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Returning to Work

The UK is one of the most expensive countries in the world for childcare, and being a full-time working mother in London. Read More

is turning into a luxury for those who can afford it.The cost of childcare in the capital is so high that unless you are rich or have family nearby to help you, you may be forced out of your job. How becoming a mum has made me more ambitious Working while paying for childcare doesn’t pay off for many women on average salaries, and the situation is worse for single parents.

The most difficult time for a mum is from the end of maternity pay until the child reaches the age of two as there is a gap in childcare support until government assistance kicks in. It means that by the time maternity leave is over, women are facing the dilemma of working or looking after the child to save costs.

Many either have to cut down their hours or leave their jobs altogether. A nursery in London costs around £1,400 per month full time and around £840 for three days per week. A childminder is a cheaper option but still not affordable for many as costs have risen faster than wages.

There is also not enough care available outside the atypical working hours as nurseries work on an 8-6pm basis. It means many working families will also be paying for a nanny to fill the late afternoon hours. (Picture: Liberty Antonia Sadler for Metro.co.uk) There is some support from the government in the form of tax relief schemes and the benefits system.

All parents are eligible to access Tax-Free Childcare (rolled out in 2017), including the self-employed, through HMRC, and some have access to Childcare Vouchers. Tax-Free Childcare covers 20% of childcare costs up to a maximum of £2,000 per child per year. The voucher schemes are managed by employers, meeting up to £55 of childcare costs per parent per week. Lower income families are usually the ones claiming Universal Credit or Working Tax Credit rather than a tax relief scheme, and these have caps on the amount of costs they support. This support is always much lower than the actual costs faced by the family, hence why many parents in this group will often need to decide whether it is financially worthwhile for them to return to employment – this applies to both single parents and those with partners. Last year saw the launch of 30 hours per week ‘funded’ childcare for three and four-year-olds only. It was wrongly advertised as ‘free’; it is not. Children are only eligible if both parents work and the 30 hours is available for only 38 weeks of the year. What’s more, many nurseries are withdrawing from the scheme as the amount they receive for the subsidised hours does not cover costs.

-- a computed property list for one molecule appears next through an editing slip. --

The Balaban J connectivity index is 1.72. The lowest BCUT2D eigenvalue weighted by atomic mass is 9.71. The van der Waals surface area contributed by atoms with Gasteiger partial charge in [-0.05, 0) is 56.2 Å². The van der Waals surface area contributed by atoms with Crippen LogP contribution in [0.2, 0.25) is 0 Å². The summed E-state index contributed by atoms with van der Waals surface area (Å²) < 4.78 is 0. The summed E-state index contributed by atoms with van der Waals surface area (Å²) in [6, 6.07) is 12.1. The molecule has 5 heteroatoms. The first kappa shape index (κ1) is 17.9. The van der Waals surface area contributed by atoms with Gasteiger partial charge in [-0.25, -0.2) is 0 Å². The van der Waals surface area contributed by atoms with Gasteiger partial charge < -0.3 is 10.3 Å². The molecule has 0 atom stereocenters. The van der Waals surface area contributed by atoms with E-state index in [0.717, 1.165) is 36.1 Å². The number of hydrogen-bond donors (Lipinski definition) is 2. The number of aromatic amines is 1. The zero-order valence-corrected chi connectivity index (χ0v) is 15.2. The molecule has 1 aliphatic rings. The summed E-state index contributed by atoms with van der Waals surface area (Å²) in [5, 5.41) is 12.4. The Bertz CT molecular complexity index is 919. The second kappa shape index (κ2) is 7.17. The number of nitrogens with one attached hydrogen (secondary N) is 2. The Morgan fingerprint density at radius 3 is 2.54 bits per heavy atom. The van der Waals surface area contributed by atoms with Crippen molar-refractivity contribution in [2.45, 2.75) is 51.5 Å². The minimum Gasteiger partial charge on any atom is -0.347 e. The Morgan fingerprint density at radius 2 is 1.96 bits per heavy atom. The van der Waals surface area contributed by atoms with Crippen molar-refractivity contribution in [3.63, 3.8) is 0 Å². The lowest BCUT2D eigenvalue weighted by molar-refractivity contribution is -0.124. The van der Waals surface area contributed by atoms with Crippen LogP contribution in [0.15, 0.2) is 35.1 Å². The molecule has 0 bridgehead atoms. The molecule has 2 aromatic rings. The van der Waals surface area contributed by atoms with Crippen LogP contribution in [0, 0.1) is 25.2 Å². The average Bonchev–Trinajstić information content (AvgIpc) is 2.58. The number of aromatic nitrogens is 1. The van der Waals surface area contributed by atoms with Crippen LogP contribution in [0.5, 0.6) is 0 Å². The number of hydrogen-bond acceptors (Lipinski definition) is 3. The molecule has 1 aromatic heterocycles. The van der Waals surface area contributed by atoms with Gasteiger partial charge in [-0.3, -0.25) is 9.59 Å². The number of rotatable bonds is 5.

(Picture: Liberty Antonia Sadler for Metro.co.uk) Childcare is a necessity, not a luxury for the privileged few. Parents should be better off working, and families on mid to low salaries should be able to afford it. As I return to my job after maternity leave, I feel as if I’m paying for the privilege. I have had to dramatically cut down my hours in order to save on childcare. Also, it seems as though women are the ones who worry the most about working arrangements. Men hardly ever consider caring for children as an impediment to their careers.

The UK’s childcare costs, and those in London particularly are a barrier for us working mothers.

Read more:  Care of the Meteo Newspaper http://metro.co.uk/2018/01/04/why-being-a-working-mother-is-a-luxury-for-those-who-can-afford-childcare-7188247/?ito=cbshare